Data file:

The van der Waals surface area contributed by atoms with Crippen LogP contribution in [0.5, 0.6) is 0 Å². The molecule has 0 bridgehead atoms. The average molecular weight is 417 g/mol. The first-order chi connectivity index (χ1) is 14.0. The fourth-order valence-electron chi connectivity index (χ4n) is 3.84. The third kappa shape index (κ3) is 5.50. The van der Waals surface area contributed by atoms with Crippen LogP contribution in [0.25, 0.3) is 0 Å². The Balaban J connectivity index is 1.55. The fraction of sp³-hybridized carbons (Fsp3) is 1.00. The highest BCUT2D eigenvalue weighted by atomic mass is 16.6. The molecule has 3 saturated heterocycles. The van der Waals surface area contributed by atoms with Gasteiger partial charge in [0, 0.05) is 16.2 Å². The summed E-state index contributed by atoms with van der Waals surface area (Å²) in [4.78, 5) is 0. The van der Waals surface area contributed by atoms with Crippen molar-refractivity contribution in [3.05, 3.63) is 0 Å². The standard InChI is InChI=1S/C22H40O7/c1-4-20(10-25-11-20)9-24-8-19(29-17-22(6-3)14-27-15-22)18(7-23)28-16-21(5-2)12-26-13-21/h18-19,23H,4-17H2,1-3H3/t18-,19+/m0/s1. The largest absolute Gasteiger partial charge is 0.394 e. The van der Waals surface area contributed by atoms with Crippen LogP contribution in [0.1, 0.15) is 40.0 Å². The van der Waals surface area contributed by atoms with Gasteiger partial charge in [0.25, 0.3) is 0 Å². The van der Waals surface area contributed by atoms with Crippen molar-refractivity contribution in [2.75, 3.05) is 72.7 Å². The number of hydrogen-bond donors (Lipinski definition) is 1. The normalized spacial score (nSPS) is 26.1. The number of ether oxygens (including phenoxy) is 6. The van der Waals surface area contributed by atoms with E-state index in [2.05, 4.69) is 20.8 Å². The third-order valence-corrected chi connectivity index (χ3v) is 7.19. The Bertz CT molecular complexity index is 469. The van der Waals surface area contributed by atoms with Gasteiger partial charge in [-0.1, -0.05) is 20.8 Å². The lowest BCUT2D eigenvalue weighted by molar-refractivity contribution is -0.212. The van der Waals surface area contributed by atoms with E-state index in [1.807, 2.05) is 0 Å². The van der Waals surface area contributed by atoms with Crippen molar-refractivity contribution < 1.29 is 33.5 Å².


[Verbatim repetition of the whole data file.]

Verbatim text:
The van der Waals surface area contributed by atoms with Crippen LogP contribution in [0.5, 0.6) is 0 Å². The molecule has 0 bridgehead atoms. The average molecular weight is 417 g/mol. The first-order chi connectivity index (χ1) is 14.0. The fourth-order valence-electron chi connectivity index (χ4n) is 3.84. The third kappa shape index (κ3) is 5.50. The van der Waals surface area contributed by atoms with Crippen LogP contribution in [0.25, 0.3) is 0 Å². The Balaban J connectivity index is 1.55. The fraction of sp³-hybridized carbons (Fsp3) is 1.00. The highest BCUT2D eigenvalue weighted by atomic mass is 16.6. The molecule has 3 saturated heterocycles. The van der Waals surface area contributed by atoms with Gasteiger partial charge in [0, 0.05) is 16.2 Å². The summed E-state index contributed by atoms with van der Waals surface area (Å²) in [4.78, 5) is 0. The van der Waals surface area contributed by atoms with Crippen molar-refractivity contribution in [3.05, 3.63) is 0 Å². The standard InChI is InChI=1S/C22H40O7/c1-4-20(10-25-11-20)9-24-8-19(29-17-22(6-3)14-27-15-22)18(7-23)28-16-21(5-2)12-26-13-21/h18-19,23H,4-17H2,1-3H3/t18-,19+/m0/s1. The largest absolute Gasteiger partial charge is 0.394 e. The van der Waals surface area contributed by atoms with Crippen LogP contribution in [0.1, 0.15) is 40.0 Å². The van der Waals surface area contributed by atoms with Gasteiger partial charge in [0.25, 0.3) is 0 Å². The van der Waals surface area contributed by atoms with Crippen molar-refractivity contribution in [2.75, 3.05) is 72.7 Å². The number of hydrogen-bond donors (Lipinski definition) is 1. The normalized spacial score (nSPS) is 26.1. The number of ether oxygens (including phenoxy) is 6. The van der Waals surface area contributed by atoms with E-state index in [2.05, 4.69) is 20.8 Å². The third-order valence-corrected chi connectivity index (χ3v) is 7.19. The Bertz CT molecular complexity index is 469. The van der Waals surface area contributed by atoms with Gasteiger partial charge in [-0.1, -0.05) is 20.8 Å². The lowest BCUT2D eigenvalue weighted by molar-refractivity contribution is -0.212. The van der Waals surface area contributed by atoms with E-state index in [1.807, 2.05) is 0 Å². The van der Waals surface area contributed by atoms with Crippen molar-refractivity contribution < 1.29 is 33.5 Å².